Lewis and Clark Caverns

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Lewis and Clark Caverns State Park
Lewis and clark caverns.jpg
Illuminated interior of Lewis and Clark Caverns
Map showing the location of Lewis and Clark Caverns State Park
Map showing the location of Lewis and Clark Caverns State Park
Location in Montana
LocationJefferson, Montana, United States
Coordinates45°50′21″N 111°53′12″W / 45.83917°N 111.88667°W / 45.83917; -111.88667Coordinates: 45°50′21″N 111°53′12″W / 45.83917°N 111.88667°W / 45.83917; -111.88667[1]
Area3,105 acres (12.57 km2)
Elevation4,921 ft (1,500 m)[1]
Governing bodyMontana Fish, Wildlife & Parks
WebsiteLewis and Clark Caverns State Park

Lewis and Clark Caverns State Park is located in Jefferson County, Montana. The park includes two visitor centers, ten miles of hiking trails, a campground and its namesake limestone cavern.

Visitor center
View from the cave entrance

The caverns may have been familiar to Native Americans since long before their discovery by Europeans, though there has been no documented evidence of human presence in the cave before the late 1800s. The Lewis and Clark Expedition camped within sight of the caverns on July 31, 1805, when they camped along Antelope Creek. In 1892, local ranchers Tom Williams and Bert (or Burt) Pannel saw steam coming from the caverns while hunting. Following the discovery, two people from Whitehall, Montana, Charles Brooke and Mexican John claimed that they had discovered the cavern in 1882. However, their claims are unsubstantiated. In 1898, Williams finally explored the caverns with some friends.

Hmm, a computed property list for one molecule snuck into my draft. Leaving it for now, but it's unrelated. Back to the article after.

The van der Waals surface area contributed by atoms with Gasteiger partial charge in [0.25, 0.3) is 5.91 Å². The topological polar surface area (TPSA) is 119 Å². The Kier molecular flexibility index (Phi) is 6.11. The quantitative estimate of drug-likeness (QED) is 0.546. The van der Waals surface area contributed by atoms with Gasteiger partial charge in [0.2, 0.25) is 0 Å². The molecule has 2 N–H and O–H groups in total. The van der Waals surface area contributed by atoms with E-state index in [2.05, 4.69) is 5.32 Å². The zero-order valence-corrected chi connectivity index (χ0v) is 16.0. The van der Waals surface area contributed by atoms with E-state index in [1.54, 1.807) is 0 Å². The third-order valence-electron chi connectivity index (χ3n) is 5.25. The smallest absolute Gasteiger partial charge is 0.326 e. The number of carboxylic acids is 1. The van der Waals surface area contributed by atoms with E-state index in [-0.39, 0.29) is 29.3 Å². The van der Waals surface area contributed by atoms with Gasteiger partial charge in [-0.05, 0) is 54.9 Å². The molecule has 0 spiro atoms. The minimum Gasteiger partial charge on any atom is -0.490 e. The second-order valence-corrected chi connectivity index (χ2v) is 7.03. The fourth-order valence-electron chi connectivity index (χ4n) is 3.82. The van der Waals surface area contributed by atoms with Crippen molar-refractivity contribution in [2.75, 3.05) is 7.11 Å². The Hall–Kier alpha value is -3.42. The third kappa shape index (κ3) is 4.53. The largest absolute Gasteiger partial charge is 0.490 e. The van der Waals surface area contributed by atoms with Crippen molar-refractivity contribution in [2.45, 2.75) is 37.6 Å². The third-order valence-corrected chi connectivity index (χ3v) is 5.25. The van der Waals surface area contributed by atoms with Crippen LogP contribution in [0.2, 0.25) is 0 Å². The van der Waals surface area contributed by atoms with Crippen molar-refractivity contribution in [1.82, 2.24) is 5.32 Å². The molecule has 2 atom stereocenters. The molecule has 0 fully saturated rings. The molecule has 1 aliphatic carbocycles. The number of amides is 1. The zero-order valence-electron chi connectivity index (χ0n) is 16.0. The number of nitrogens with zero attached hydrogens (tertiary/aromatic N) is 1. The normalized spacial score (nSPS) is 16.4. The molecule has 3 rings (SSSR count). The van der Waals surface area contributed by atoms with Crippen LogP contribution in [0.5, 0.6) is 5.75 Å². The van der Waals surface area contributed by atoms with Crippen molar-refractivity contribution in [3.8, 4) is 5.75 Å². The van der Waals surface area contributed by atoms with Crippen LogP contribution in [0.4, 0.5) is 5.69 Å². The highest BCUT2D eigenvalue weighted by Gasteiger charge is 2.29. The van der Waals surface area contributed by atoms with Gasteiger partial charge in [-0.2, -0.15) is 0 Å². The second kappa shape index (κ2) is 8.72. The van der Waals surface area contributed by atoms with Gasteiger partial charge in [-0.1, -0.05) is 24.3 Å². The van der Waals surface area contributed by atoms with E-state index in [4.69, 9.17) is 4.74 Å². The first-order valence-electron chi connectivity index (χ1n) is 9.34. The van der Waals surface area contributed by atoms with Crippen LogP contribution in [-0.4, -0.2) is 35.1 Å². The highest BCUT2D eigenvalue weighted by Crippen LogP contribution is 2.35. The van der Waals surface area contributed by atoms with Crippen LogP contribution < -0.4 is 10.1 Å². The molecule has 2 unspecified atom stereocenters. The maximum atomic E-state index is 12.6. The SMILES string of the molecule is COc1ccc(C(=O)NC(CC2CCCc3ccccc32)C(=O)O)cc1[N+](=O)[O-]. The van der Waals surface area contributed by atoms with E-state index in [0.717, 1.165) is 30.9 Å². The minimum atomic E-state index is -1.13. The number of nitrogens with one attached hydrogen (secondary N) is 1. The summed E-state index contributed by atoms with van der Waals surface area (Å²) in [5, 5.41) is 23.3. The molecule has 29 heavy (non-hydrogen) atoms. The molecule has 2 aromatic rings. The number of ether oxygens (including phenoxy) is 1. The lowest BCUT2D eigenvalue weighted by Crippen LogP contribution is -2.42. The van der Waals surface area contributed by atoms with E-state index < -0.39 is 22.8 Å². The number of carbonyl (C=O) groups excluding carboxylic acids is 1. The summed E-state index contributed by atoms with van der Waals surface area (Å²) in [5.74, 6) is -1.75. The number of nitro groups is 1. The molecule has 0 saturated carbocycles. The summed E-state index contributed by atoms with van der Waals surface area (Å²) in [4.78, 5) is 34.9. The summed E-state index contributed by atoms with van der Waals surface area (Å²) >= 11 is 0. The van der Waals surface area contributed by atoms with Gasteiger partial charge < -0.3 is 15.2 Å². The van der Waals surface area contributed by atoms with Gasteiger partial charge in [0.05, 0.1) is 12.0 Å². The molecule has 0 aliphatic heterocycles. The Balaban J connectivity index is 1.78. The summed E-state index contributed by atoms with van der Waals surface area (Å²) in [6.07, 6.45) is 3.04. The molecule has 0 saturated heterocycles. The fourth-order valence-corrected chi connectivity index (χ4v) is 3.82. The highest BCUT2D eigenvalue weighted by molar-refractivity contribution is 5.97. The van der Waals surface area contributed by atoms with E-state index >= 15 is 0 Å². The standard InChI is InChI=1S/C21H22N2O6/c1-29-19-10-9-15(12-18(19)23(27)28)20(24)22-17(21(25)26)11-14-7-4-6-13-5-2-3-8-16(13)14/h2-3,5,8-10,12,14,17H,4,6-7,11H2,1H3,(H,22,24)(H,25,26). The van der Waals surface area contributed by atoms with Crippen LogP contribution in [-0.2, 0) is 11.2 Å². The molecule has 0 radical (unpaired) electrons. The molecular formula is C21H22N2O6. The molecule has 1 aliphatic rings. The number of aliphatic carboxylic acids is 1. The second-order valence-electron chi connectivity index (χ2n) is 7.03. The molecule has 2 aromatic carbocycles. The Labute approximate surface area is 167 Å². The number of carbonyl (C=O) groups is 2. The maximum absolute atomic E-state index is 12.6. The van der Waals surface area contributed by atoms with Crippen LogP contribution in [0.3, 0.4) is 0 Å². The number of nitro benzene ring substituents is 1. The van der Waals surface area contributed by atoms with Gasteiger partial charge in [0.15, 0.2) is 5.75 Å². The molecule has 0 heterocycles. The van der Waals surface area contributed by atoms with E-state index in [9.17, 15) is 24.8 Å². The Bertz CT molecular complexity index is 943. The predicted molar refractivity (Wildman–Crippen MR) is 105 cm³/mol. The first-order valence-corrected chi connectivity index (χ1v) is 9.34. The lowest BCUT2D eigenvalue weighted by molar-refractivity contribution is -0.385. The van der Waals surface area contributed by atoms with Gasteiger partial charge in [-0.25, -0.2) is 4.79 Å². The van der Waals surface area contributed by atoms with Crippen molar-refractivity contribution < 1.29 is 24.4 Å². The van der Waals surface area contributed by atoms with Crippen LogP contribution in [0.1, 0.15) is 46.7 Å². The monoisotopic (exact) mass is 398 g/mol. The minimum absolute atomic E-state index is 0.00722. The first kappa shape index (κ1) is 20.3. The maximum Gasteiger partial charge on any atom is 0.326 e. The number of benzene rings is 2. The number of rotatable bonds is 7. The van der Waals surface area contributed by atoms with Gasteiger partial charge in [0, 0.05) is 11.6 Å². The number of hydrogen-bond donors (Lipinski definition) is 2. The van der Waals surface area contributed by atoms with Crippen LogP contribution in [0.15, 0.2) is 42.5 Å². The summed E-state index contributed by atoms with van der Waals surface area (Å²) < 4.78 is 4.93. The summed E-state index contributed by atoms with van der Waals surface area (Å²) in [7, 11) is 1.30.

The cave was first developed for tours around 1900 by Dan A. Morrison, who called it Limespur Cave. He filed a mineral claim on the land in 1905, but the Northern Pacific Railroad disputed that claim and filed a court case against him. The railroad won the court battle and then handed the land over to the federal government. The site was first officially established as "Lewis and Clark Cavern National Monument" on May 11, 1908[3], but was not fully surveyed and declared until May 16, 1911, by President Taft as 160 acres (0.65 km2). The limestone cave is named after the explorers Meriwether Lewis and William Clark since the cavern overlooks over 50 miles (80 km) of the trail from the Lewis and Clark Expedition along the Jefferson River,[4] although Lewis and Clark never saw the cavern. Lewis and Clark did however pass through portions of the modern day park. It is located approximately 45 miles (72 km) west of Bozeman, Montana, and 60 miles (97 km) northwest from the northwest corner of Yellowstone National Park. The caverns are also notable in that much of the work done to make the cave system accessible to tourists was performed by the New Deal-era Civilian Conservation Corps.[5]

It was disbanded as a national monument on August 24, 1937, and transferred to the state of Montana.[6] On April 22, 1938, Morrison Cave was declared Montana's first State Park.[7] The site was formally dedicated in May 1941.[4][7] The park was listed on the National Register of Historic Places in 2018.


Lewis and Clark Caverns was dissolved by slightly acidic groundwater in tilted beds of the Madison Limestone of Mississippian age. This limestone was formed by layers of calcium rich organisms that died in a sea that was present around 325 and 365 million years ago.[5] Reddish sandstone, known as the Amsden, laid down in the Pennsylvanian age was uplifted to current heights during the Laramide Orogeny around 70 million years ago. This uplift constructed joints in the Madison Limestone that would later become caves, such as the Lewis and Clark Caverns.[8] Most of the cave was probably excavated during the ice ages, a time of much greater water supply than today.[9]